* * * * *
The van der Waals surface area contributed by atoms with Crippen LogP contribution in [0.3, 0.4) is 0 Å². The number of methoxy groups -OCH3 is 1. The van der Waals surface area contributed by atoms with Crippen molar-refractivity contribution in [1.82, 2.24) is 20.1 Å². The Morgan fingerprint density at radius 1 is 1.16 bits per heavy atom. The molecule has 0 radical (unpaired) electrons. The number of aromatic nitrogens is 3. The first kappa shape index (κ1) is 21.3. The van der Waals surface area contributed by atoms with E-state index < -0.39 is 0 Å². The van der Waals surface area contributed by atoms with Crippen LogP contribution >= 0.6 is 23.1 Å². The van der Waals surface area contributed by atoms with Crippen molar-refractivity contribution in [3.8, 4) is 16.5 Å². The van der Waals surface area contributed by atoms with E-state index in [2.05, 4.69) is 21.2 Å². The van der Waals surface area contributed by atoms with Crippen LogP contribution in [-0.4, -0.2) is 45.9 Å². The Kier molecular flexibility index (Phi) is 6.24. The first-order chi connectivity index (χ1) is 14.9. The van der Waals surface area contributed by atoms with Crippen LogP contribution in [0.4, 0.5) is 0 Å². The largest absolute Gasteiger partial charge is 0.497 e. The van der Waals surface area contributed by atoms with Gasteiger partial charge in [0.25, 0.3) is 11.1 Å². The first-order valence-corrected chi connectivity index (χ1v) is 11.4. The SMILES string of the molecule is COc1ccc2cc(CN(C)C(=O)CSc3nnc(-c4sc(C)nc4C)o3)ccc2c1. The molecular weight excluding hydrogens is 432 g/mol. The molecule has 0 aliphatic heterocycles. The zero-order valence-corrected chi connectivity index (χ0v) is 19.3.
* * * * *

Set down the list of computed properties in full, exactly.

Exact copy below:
The van der Waals surface area contributed by atoms with Crippen LogP contribution in [0.3, 0.4) is 0 Å². The number of methoxy groups -OCH3 is 1. The van der Waals surface area contributed by atoms with Crippen molar-refractivity contribution in [1.82, 2.24) is 20.1 Å². The Morgan fingerprint density at radius 1 is 1.16 bits per heavy atom. The molecule has 0 radical (unpaired) electrons. The number of aromatic nitrogens is 3. The first kappa shape index (κ1) is 21.3. The van der Waals surface area contributed by atoms with E-state index < -0.39 is 0 Å². The van der Waals surface area contributed by atoms with Crippen LogP contribution >= 0.6 is 23.1 Å². The van der Waals surface area contributed by atoms with Crippen molar-refractivity contribution in [3.8, 4) is 16.5 Å². The van der Waals surface area contributed by atoms with E-state index in [2.05, 4.69) is 21.2 Å². The van der Waals surface area contributed by atoms with Crippen LogP contribution in [-0.4, -0.2) is 45.9 Å². The Kier molecular flexibility index (Phi) is 6.24. The first-order chi connectivity index (χ1) is 14.9. The van der Waals surface area contributed by atoms with Crippen LogP contribution in [0.4, 0.5) is 0 Å². The largest absolute Gasteiger partial charge is 0.497 e. The van der Waals surface area contributed by atoms with Gasteiger partial charge in [0.25, 0.3) is 11.1 Å². The first-order valence-corrected chi connectivity index (χ1v) is 11.4. The SMILES string of the molecule is COc1ccc2cc(CN(C)C(=O)CSc3nnc(-c4sc(C)nc4C)o3)ccc2c1. The molecular weight excluding hydrogens is 432 g/mol. The molecule has 0 aliphatic heterocycles. The zero-order valence-corrected chi connectivity index (χ0v) is 19.3.